God’s Knowledge and Necessity Part 3: The Arminian

One of the more interesting aspects of theological Arminians is that they wish to hold to two contradictory propositions; God is omniscient and the future is contingent. It is often stated that “all men can be saved and come to faith in Jesus Christ.” Immediately following a statement such as this is typically an appeal to John 3:16 and “whosoever.” Noting this, the question must be asked, is the Arminian being consistent at this point?

If God perfectly knows that person “X” will be saved and person “S” will be damned, is there any possible way that this truth will not come to pass, considering that God’s knowledge is perfect? No, it is not possible because God knows nothing falsely. It logically follows that if God is indeed omniscient (with perfect and exhaustive foreknowledge) then, His knowledge is certain in regards to future events. Noting this, if God foreknows that “X” will be saved and “S” will reject Christ, and He knows this perfectly prior to creation, then, it is justified to say that what will come to pass must come to pass.

Let “x” = future

Open Theism

(P1) The future (“x”) is contingent

(P2) If “x” is foreknown, then, “x” is not contingent

(C)  Therefore, “x” cannot be foreknown

Calvinism

(P1) The future (“x”) is foreknown by God

(P2) If “x” is foreknown, then, “x” is not contingent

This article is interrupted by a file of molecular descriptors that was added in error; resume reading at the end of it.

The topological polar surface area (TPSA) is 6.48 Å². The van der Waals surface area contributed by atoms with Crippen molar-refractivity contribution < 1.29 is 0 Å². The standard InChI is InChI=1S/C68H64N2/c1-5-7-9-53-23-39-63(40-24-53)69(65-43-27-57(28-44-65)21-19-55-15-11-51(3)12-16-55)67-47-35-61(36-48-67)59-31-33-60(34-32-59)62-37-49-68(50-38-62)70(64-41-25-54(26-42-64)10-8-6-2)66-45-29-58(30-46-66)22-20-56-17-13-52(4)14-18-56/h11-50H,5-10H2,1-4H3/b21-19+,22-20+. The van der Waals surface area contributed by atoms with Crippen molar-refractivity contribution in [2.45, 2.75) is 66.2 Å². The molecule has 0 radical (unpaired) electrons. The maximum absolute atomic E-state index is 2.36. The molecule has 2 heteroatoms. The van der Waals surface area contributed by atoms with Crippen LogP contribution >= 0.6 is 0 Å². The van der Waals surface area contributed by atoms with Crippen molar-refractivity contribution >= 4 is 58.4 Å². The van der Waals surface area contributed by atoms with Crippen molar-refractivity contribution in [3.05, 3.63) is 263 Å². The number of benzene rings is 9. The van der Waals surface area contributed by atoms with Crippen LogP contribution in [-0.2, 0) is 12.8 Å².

(C)  Therefore, “x” cannot be contingent

Arminianism

(P1) The future (“x”) is foreknown by God and the future is contingent

(P2) ?

(C)  ?

P1 fails right from the start (for the Arminian) because there is contradiction built into the major premises. One cannot logically hold to both the perfect foreknowledge of God and future contingent events. Moreover, if we were to fill out the rest of the syllogism, greater problems would occur because the Arminian must attempt to redefine P2 to deny the conclusion (“x” is not contingent). However, if someone redefines P2 so that it does not lead to C, then, they have not redefined P2, but rather, they have denied P2. Logically, the Arminian must give up one of these views. They must either affirm a future contingent world and thus deny God’s omniscience, or, they must affirm God’s omniscience and thus, deny contingent future events because these two positions are logically incompatible.

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